Scillitani: Well, most prodigies are children who have committed thousands of hours towards practicing a learnable skill, like piano or mental math. These are things that are impressive but don’t require much intelligence to do. After all, a child can do them! A genius is someone, usually an adult, though there are a few cases of teenage geniuses, who are exceptionally intelligent, talented in their fields of study, and who, like the prodigy, commit thousands of hours towards their work. Many pianists can play Beethoven flawlessly, but only Beethoven was the genius for having written his music into existence. That is a genius. The prodigy can just play well.

Jacobsen: What seems like a reasonable point at which to separate an early bloomer from a late bloomer?

Sorensen: I think that what separates an early bloomer from a late bloomer, is the existential fact for a genius, of becoming aware about death, and therefore, of stop thinking that he is living life, and rather begin to think, about how long he will live.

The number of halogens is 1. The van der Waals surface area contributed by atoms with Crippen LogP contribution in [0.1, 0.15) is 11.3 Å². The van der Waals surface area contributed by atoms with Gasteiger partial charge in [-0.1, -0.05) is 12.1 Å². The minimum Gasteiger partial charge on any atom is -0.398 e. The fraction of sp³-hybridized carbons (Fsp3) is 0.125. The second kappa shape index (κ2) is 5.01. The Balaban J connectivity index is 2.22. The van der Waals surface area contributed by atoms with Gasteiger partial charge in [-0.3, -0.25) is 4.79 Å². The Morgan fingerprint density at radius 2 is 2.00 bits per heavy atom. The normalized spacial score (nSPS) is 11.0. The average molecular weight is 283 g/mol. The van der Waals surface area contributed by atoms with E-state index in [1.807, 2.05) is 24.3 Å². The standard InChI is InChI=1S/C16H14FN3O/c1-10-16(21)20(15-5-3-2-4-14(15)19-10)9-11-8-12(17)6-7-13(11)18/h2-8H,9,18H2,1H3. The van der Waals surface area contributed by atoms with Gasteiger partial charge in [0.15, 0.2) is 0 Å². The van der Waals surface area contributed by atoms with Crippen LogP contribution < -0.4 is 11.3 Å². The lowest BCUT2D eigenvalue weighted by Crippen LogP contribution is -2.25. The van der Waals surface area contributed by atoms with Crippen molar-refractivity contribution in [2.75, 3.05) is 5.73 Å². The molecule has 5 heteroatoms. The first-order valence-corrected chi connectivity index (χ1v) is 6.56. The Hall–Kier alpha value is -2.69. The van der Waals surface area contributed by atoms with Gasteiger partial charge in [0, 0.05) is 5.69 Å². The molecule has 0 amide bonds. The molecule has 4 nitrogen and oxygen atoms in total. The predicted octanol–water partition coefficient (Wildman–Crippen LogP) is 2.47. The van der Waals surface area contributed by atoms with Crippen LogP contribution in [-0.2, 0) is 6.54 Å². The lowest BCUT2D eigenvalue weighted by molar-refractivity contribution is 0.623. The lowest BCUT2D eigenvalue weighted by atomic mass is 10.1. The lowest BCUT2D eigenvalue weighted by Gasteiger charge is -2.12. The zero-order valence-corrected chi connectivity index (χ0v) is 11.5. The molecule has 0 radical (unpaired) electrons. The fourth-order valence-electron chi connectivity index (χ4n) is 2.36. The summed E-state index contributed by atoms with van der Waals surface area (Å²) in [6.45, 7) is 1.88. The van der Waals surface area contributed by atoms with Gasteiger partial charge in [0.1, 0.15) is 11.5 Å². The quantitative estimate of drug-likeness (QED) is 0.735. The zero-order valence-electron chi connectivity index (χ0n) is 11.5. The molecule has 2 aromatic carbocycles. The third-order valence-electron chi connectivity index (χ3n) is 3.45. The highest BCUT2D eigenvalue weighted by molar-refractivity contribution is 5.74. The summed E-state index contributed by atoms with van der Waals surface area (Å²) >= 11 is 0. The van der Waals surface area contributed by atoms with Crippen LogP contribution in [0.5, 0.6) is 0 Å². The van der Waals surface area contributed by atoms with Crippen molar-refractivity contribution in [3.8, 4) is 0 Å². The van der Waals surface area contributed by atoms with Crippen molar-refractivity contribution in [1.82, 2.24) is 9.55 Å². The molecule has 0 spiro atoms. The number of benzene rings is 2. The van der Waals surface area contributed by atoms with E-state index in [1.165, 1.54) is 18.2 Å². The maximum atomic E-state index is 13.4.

Scillitani: Probably mid-puberty would be a good time to determine that. If a child is very precocious but they fizzle down to normal as a teenager then they were an early bloomer and if a child is behind their classmates but catches up sometime during puberty then they were a late bloomer. It may even be that a child is an early bloomer in some areas and a late bloomer in others. For a personal example, I was a very strong reader from an early age but was weak in math and couldn’t understand it no matter how hard I tried. Then, in high school, math was suddenly very easy to comprehend and I skipped four math grades!

Jacobsen: Any thoughts on more formal, precise psychiatric conditions in relation to genius?

Sorensen: I think that in general, in relation to genius, there are certain psychiatric patterns, that tend to repeat, especially in what concern, schizoaffective and mood troubles, which can manifest themselves, in a wide spectrum, ranging from personality disorders to psychotic syndromes.

Scillitani: O.C.D. (obsessive-compulsive disorder), O.C.P.D. (obsessive-compulsive personality disorder), Asperger Syndrome, Schizophrenia, A.S.P.D. (antisocial personality disorder), depression, and paraphilia are all related to genius. Psychiatric disorders are probably a requisite for genius, and the most common disorder held by nearly all geniuses is Asperger Syndrome. It seems that depression and sexual deviance are also common if not a requisite for genius. In the arts, like music and painting, schizophrenia is also very common, but less so in the sciences.